On Sunday night, President Rouhani broke his silence and urged people to remain calm. “People have the right to criticize,” he said, but added that the authorities would not tolerate anti-social behavior. He said that criticism was “different from violence and destroying public property.”

Monday, January 1

Protests continued in various cities and near the end of the day, there were further reports of deaths and injuries. The Young Reporters Club, affiliated with the Islamic Republic of Iran Broadcasting (IRIRB), reported: “In Najaf Abad in Isfahan, a rioter shot at the police with a hunting rifle, injuring three and martyring one.” But Fars News Agency reported that the shoot-out had resulted in two deaths, that of one policeman and one member of the Revolutionary Guards.

Iranian TV reported that six were dead after clashes in Qahderijan, a city in Isfahan Province. The clashes followed demonstrators’ attempts to occupy the offices of the city’s governor. “The armed attack was conducted by rioters and the evidence is clear,” Asghar Hedayat, the governor of Qahderijan, was quoted as saying. “The police showed mercy even when the rioters entered the yard, but when they tried to disarm the police they took decisive action and a number were killed.”

It was also reported that in Khomeini Shahr, also in Isfahan Province, an 11-year-old boy had been shot dead when he and his family were trying to get past clashes. And according to the state-run TV, a member of the Revolutionary Guards was shot dead in Najaf Abad in Isfahan.

Tuesday, January 2

Ali Asghar Naserbakht, deputy Tehran governor for political and security affairs, announced that 450 people had been arrested during protests in Tehran. He said there had been no protests in Tehran on Tuesday. Others reported that streets in Tehran and other big cities were under a security clampdown.

Naser Atabati, Ardabil’s Prosecutor General, announced that 40 protesters had been detained. “After interrogations it became clear that most were driven by emotions to take part in the rallies and they were released [after being given] a warning and signing a pledge,” he said. “But 15 of those responsible for disrupting public order and safety were put under arrest by the order of the court.”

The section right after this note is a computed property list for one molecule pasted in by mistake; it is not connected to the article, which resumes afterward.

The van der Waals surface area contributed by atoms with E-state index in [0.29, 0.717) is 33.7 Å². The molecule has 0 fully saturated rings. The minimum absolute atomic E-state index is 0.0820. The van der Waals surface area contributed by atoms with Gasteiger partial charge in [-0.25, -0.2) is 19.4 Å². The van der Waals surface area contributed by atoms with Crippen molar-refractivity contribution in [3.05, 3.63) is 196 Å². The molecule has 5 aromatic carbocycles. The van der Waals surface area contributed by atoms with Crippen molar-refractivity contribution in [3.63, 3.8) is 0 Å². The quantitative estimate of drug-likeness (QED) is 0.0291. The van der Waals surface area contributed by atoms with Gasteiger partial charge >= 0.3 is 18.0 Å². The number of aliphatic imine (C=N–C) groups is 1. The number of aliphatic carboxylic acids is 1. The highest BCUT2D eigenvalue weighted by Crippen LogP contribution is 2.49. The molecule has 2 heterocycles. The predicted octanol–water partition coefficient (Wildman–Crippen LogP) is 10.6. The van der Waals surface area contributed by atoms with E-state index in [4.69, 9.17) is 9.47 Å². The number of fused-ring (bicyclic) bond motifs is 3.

General Hossein Ashtari, commander of the national police, said: “Most of those arrested were not in financial difficulties. The leaders and the chief instigators have been delivered to judicial authorities.” He added that all police commanders across the country had been ordered to act decisively toward disrupters of public order and “plunderers” of public and private property, but to differentiate between them and normal people.

Wednesday, January 3

On January 3, government supporters participated in counter-demonstrations in many cities across Iran. 

"Today, we can say it is the end of ‘sedition 1396,’" said General Mohammad Ali Jafari, the top commander of Revolutionary Guards, referring to the Iranian calendar year. "With the help of God, their defeat is assured.”

Thousands of government supporters marched through the capital Tehran, state-run TV reported, with some chanting "Death to America" after Iranian officials blamed the United States and its allies for provoking the anti-government rallies. Online state media reported that a mix of people — families, senior citizens and students — were among the demonstrators, but images on television showed mostly middle-aged and older men. Many people held pictures of Iranian President Hassan Rouhani and waved national flags, Reuters reported.

At the same time, Fars News Agency reported that three “unknown soldiers” in Piranshahr, a city in West Azerbaijan Province, had been martyred. The term “unknown soldier” is routinely used by the Islamic Republic for its intelligence agents killed in action. According to Fars, in the last few days, three armed terrorist teams that had entered western Iran to foment unrest and conduct assassinations had been identified and arrested.

Thursday, January 4, 2018

Today, Hamid Reza’s sister went to Evin Prison. She stood outside a small door and gave her brother’s name to the soldier. The soldier went inside and returned after a few minutes. “He is not here,” he told her. “You must go to the courthouse.” So she went to the courthouse again, but again could not find out anything. “Pray that he will be released as soon as possible,” she told IranWire. “He is only 22.”